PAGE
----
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What philosophy promises.

When one consulted him, how he might persuade his brother to forbear treating him ill, Philosophy, answered Epictetus, does not promise to procure any outward good for man; otherwise it would include something beyond its proper theme. For as the material of a carpenter is wood; of a statuary, brass; so of the art of living, the material is each man's own life.

"What, then, is my brother's life? "

That, again, is matter for his own art, but is external to you; like property, health, or reputation. Philosophy undertakes none of these. In every circumstance I will keep my will in harmony with nature. To whom belongs that will? To Him in whom I exist.

"But how, then, is my brother's unkindness to be cured?"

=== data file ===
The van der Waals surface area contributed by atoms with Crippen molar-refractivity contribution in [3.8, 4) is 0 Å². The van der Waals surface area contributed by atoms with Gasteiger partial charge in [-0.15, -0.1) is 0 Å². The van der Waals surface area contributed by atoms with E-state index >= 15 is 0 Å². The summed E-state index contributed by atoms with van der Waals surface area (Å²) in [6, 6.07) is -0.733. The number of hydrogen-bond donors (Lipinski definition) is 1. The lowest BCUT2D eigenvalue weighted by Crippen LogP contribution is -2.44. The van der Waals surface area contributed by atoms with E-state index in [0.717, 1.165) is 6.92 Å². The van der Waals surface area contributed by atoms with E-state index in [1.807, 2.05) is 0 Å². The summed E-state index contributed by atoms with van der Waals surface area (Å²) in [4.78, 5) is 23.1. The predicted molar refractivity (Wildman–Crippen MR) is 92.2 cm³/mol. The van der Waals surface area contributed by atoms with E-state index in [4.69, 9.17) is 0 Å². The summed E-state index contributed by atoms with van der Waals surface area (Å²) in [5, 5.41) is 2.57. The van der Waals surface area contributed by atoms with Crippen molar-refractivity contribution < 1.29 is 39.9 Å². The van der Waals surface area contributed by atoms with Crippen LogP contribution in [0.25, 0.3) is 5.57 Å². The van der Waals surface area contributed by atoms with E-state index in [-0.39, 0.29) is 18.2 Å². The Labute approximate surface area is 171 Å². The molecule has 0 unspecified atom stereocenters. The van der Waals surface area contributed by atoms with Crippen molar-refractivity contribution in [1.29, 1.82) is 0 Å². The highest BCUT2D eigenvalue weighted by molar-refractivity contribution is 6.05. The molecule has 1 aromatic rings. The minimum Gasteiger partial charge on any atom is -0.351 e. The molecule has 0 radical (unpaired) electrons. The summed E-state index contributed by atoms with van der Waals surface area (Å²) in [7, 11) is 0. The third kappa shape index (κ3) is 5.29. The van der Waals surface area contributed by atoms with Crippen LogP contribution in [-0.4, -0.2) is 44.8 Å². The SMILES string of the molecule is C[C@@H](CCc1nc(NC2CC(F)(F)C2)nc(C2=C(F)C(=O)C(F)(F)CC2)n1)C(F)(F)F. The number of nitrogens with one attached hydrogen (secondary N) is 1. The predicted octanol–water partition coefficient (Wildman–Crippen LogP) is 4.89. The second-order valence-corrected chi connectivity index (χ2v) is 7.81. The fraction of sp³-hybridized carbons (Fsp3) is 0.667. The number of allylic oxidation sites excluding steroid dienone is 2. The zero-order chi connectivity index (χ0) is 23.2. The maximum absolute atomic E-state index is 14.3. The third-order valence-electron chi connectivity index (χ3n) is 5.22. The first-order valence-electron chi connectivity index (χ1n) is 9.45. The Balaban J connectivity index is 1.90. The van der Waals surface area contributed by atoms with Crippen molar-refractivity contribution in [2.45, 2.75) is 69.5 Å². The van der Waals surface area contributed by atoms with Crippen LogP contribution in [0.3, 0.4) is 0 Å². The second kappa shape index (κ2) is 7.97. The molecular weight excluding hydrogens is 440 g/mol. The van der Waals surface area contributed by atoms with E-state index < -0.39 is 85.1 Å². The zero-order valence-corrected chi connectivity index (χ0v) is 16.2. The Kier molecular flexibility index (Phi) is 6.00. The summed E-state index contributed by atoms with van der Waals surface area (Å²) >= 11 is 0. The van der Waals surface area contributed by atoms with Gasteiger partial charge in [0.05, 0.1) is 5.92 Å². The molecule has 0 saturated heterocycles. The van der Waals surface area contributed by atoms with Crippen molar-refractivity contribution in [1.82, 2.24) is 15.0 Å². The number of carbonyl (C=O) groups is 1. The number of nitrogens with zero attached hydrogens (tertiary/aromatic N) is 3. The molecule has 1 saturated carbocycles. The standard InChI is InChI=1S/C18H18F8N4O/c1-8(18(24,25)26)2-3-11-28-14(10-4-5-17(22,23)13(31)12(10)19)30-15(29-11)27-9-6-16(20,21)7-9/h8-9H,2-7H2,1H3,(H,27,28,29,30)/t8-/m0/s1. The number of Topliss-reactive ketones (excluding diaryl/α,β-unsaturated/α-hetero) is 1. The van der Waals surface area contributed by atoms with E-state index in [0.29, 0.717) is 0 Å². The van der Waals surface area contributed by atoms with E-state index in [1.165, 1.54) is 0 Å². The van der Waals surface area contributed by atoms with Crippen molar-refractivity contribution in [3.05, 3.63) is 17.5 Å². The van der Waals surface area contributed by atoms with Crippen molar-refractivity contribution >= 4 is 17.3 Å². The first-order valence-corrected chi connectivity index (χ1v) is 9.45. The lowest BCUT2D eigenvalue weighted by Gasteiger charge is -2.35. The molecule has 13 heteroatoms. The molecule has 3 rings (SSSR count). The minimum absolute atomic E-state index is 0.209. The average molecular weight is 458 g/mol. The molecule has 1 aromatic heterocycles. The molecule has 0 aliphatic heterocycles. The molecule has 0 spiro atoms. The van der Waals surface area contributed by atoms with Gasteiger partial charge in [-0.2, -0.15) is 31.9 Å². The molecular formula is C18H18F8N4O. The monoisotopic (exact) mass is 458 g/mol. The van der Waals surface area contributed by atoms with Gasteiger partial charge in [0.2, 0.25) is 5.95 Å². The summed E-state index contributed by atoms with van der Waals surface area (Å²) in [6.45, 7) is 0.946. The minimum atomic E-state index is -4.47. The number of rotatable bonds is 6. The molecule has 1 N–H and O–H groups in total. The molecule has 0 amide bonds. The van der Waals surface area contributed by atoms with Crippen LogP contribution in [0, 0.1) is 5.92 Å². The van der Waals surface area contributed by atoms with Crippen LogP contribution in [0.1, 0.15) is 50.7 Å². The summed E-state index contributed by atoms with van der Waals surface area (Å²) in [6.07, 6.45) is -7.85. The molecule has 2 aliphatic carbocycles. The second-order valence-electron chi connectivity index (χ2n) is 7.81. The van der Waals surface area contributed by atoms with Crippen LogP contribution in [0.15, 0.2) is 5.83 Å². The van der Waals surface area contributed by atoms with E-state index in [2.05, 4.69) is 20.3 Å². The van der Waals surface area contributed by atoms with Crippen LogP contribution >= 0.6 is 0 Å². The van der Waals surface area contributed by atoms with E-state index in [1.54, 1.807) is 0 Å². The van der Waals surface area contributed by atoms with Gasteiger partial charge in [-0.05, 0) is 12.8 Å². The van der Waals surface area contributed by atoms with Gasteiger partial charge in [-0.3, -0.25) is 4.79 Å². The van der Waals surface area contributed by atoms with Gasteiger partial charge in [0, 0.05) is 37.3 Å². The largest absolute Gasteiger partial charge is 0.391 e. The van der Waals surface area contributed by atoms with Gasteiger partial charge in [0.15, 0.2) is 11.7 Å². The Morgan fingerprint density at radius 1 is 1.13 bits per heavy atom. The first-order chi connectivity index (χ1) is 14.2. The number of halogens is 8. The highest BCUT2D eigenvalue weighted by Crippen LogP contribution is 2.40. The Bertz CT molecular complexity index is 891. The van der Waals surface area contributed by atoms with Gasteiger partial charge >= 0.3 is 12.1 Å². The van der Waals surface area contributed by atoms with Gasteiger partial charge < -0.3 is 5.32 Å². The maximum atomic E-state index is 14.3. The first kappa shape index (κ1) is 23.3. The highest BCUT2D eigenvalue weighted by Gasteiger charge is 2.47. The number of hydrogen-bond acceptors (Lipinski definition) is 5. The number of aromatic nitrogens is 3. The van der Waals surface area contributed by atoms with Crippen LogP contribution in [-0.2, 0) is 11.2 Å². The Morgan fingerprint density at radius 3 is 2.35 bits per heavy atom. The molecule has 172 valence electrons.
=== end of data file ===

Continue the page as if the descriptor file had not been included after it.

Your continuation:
Bring him to me, and I will tell him; but I have nothing to say to you about his unkindness.

But the inquirer still further asking for a rule for self-government, if he should not be reconciled, Epictetus answered thus, -

No great thing is created suddenly, any more than [p. 1056] a bunch of grapes or a fig. If you tell me that you desire a fig, I answer you, that there must be time. Let it first blossom, then bear fruit, then ripen. Since, then, the fruit of a fig-tree is not brought to perfection suddenly, or in one hour, do you think to possess instantaneously and easily the fruit of the human mind? I warn you, expect it not.

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